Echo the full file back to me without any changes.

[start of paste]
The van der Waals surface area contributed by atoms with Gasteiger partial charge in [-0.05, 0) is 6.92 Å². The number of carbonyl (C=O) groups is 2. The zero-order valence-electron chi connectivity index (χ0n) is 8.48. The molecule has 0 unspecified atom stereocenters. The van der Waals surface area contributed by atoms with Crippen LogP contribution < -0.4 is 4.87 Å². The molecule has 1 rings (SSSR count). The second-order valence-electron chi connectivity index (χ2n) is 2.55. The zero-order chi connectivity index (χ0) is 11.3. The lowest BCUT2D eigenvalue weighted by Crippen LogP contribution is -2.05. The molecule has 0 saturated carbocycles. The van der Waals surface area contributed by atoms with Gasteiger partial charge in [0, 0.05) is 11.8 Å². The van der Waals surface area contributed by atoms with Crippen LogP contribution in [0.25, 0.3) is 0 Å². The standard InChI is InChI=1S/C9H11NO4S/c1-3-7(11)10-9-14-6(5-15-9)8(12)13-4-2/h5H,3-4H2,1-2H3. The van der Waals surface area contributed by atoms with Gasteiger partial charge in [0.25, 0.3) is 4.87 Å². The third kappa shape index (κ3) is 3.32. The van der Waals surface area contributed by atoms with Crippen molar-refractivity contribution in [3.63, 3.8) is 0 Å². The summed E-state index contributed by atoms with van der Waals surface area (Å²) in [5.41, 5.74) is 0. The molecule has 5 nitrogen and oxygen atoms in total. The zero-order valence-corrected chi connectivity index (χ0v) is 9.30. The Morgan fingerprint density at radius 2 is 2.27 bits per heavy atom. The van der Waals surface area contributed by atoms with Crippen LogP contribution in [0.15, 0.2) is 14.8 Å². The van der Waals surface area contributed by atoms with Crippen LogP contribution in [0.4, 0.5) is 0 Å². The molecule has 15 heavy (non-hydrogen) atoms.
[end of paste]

The van der Waals surface area contributed by atoms with Gasteiger partial charge in [-0.05, 0) is 6.92 Å². The number of carbonyl (C=O) groups is 2. The zero-order valence-electron chi connectivity index (χ0n) is 8.48. The molecule has 0 unspecified atom stereocenters. The van der Waals surface area contributed by atoms with Crippen LogP contribution < -0.4 is 4.87 Å². The molecule has 1 rings (SSSR count). The second-order valence-electron chi connectivity index (χ2n) is 2.55. The zero-order chi connectivity index (χ0) is 11.3. The lowest BCUT2D eigenvalue weighted by Crippen LogP contribution is -2.05. The molecule has 0 saturated carbocycles. The van der Waals surface area contributed by atoms with Gasteiger partial charge in [0, 0.05) is 11.8 Å². The van der Waals surface area contributed by atoms with Crippen LogP contribution in [0.25, 0.3) is 0 Å². The standard InChI is InChI=1S/C9H11NO4S/c1-3-7(11)10-9-14-6(5-15-9)8(12)13-4-2/h5H,3-4H2,1-2H3. The van der Waals surface area contributed by atoms with Gasteiger partial charge in [0.25, 0.3) is 4.87 Å². The third kappa shape index (κ3) is 3.32. The van der Waals surface area contributed by atoms with Crippen molar-refractivity contribution in [3.63, 3.8) is 0 Å². The summed E-state index contributed by atoms with van der Waals surface area (Å²) in [5.41, 5.74) is 0. The molecule has 5 nitrogen and oxygen atoms in total. The zero-order valence-corrected chi connectivity index (χ0v) is 9.30. The Morgan fingerprint density at radius 2 is 2.27 bits per heavy atom. The van der Waals surface area contributed by atoms with Crippen LogP contribution in [0.15, 0.2) is 14.8 Å². The van der Waals surface area contributed by atoms with Crippen LogP contribution in [0.4, 0.5) is 0 Å². The molecule has 15 heavy (non-hydrogen) atoms.